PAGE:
If you’re a cat lover, you probably have one of these. Scented Kitty Litters!

These are not only effective in concealing the smell of your cat’s waste, but it’s also effective at concealing the foul odor of your running shoes. 

Simply stuff the kitty litter inside an old stocking and leave it inside your running shoes overnight. This will absorb the moisture and smell of your shoes. 

It is recommended for runners looking for a go-to method to add to their routine. 

#5 Baking Soda

Effectiveness7/10Reduces odor but is not very effective.
Availability9/10Most people keep a box of baking soda in their kitchen.
Duration of effect6/10Lasts only up to the next use
Convenience of process8/10Simple but it leaves out a mess inside the shoe so you have to clean it everytime.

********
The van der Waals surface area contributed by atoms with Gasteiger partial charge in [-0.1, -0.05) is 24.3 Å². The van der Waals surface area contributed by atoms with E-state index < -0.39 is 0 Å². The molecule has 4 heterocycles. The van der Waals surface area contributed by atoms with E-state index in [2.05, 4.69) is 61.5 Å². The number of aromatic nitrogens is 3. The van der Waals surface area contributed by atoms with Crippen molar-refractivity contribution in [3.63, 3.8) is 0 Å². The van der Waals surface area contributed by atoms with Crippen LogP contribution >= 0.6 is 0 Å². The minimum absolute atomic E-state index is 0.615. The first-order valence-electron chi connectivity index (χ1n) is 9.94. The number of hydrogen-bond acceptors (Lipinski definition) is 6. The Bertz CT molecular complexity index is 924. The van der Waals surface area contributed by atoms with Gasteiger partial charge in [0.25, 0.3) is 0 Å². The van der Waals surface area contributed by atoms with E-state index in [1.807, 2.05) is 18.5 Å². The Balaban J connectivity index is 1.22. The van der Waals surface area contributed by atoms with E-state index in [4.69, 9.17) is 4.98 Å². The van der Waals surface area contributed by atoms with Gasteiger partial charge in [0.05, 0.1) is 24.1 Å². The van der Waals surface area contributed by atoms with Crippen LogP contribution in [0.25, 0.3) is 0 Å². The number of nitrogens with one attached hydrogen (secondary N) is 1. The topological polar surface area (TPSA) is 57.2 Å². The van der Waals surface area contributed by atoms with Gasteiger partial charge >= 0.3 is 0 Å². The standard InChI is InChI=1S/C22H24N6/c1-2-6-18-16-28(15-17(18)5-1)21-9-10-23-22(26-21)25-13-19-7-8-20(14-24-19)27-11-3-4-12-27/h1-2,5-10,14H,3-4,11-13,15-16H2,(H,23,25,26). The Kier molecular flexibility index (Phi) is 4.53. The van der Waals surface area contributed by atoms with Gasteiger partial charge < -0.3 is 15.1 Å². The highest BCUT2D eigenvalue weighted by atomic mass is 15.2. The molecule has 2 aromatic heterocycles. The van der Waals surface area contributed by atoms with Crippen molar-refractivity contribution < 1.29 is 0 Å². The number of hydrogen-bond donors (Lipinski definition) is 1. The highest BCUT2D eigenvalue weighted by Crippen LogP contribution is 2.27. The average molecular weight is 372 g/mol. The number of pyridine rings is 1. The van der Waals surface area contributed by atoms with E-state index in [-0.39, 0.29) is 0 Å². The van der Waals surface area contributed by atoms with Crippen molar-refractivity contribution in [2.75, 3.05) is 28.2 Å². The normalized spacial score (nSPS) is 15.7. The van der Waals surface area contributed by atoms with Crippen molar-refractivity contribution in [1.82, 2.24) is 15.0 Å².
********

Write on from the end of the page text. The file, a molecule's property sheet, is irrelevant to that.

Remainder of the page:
Total score7.5/10

You can’t talk about home remedies without talking about baking soda. This readily available ingredient is used mainly for baking. But do you know what else it’s used for? Deodorizing. Yes, that’s right. You can use baking soda to deodorize your shoes. 

It works by neutralizing acidic odors such as in sweat. However, like the activated charcoal, it’s not a disinfectant so don’t expect the effect to last long. 

To do this, simply sprinkle baking soda inside your shoes or put it in a small pouch and leave it open inside the shoe.

It’s not the most effective method but it’s a readily available item at home. 

I’d recommend it for those runners with low-stinking shoes looking for a quick fix for tomorrow’s run. 

#6 Tea Bags